And we're hearing it again: Woody Allen's recent lifetime achievement award reignited debates over how his art stacks up against his alleged child molestation. This follows extensive reporting on R. Kelly's serial abuse of underage women, which goes largely neglected in coverage of his musical comeback. But these are just the latest iterations of an old, tired blindness.
Anyone who's been around a drunk college student with just enough intelligence to say some truly terrible things has heard the line of thought: "Surely their art must be taken into account! Who can weigh such personal impact against the power of creation that inspires hundreds, even millions? We don't know! We can't judge!"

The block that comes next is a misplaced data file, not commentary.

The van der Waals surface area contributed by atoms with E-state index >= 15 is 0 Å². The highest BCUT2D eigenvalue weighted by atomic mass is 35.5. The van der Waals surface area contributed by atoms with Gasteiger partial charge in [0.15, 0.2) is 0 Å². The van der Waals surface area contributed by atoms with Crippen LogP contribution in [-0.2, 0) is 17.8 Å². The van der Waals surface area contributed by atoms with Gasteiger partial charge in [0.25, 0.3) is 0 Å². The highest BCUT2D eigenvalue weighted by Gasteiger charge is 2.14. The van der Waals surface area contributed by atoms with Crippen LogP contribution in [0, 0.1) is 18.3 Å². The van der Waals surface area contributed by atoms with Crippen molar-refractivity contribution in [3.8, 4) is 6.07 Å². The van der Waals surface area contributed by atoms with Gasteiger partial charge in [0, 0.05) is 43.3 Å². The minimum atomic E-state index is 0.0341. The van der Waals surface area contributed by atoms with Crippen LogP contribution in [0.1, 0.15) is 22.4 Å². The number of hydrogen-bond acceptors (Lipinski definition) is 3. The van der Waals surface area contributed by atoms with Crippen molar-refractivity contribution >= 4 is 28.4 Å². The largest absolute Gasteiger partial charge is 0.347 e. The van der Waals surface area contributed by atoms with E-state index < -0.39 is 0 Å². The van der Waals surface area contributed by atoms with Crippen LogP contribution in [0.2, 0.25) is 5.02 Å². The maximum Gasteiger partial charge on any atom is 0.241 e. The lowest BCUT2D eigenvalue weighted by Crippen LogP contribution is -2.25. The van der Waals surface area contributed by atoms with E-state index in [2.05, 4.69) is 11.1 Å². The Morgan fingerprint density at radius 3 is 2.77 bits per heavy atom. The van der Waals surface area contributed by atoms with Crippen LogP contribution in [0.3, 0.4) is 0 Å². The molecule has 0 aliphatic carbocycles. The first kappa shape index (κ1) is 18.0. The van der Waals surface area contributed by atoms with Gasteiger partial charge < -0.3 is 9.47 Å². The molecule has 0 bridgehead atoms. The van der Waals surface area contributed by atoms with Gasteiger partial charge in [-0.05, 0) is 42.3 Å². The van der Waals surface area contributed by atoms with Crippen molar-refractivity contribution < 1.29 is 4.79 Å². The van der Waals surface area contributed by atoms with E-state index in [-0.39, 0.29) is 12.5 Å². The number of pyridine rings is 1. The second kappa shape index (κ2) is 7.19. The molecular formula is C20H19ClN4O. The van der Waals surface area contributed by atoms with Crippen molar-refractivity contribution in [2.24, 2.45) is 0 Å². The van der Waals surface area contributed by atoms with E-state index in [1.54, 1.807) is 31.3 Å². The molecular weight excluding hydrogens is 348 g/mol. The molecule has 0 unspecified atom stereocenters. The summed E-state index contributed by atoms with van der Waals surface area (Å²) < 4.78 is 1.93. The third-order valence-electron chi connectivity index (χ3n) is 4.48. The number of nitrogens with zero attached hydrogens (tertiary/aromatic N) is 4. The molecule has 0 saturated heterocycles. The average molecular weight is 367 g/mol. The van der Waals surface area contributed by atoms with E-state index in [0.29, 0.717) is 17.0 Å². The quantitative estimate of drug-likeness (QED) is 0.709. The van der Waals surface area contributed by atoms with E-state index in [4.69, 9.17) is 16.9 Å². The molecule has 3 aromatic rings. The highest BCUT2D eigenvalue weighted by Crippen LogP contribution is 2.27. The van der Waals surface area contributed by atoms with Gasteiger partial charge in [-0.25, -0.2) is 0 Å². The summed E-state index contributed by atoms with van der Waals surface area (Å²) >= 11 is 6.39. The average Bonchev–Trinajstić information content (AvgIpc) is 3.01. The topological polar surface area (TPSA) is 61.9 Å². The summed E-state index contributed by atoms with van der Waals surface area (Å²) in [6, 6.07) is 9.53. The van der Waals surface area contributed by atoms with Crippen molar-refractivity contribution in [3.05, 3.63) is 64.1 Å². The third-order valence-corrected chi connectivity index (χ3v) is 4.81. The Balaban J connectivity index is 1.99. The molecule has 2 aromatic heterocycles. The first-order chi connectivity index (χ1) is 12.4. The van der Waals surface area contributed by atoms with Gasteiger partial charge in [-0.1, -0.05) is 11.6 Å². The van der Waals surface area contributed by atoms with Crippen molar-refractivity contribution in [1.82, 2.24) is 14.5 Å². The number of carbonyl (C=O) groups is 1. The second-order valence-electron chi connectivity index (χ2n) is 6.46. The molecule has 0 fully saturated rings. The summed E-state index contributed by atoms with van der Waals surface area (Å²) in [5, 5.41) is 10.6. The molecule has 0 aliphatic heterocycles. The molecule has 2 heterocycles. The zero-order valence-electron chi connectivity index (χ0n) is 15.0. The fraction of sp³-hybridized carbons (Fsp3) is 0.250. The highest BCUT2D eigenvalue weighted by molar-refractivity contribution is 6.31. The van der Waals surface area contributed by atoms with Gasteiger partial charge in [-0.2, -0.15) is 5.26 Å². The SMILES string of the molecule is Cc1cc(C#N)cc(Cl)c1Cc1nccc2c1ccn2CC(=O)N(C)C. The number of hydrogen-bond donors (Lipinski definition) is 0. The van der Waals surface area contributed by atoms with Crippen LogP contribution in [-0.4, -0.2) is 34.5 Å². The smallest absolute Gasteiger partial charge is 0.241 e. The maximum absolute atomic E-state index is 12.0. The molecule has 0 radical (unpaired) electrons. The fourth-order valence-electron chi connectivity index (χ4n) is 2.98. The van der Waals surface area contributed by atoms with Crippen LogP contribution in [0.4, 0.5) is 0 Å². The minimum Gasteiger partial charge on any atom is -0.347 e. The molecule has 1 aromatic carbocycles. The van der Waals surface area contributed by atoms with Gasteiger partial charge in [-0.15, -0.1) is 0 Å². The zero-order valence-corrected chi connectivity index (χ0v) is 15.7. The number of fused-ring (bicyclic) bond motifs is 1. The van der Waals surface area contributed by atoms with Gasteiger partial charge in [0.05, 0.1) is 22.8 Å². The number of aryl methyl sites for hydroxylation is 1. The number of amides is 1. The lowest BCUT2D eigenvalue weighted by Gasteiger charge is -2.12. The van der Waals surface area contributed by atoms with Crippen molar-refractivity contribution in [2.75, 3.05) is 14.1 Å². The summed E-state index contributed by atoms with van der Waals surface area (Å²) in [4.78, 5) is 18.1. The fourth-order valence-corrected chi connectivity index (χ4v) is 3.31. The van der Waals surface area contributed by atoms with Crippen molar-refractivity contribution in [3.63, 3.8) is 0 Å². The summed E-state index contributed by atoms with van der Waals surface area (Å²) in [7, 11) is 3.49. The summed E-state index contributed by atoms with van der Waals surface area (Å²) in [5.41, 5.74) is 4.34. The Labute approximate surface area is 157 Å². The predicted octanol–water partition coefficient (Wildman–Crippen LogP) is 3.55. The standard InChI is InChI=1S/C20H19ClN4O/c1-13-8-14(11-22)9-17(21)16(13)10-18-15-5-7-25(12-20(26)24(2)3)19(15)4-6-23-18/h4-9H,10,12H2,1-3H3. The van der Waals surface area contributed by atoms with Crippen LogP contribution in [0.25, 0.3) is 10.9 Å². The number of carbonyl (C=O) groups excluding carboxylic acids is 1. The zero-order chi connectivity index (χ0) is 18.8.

Bullshit. Abuses committed by artists are not complicated issues, and the lack of judgement allows worse to go on. The mentality that writes brutalities off as "flaws" because of someone's celebrated work is part of the same culture that sanctions abuse and bigotry.
As this is the Internet age, I'll demonstrate this particularly noxious trend with a list: These are five artists out of the many who never got what they truly deserved.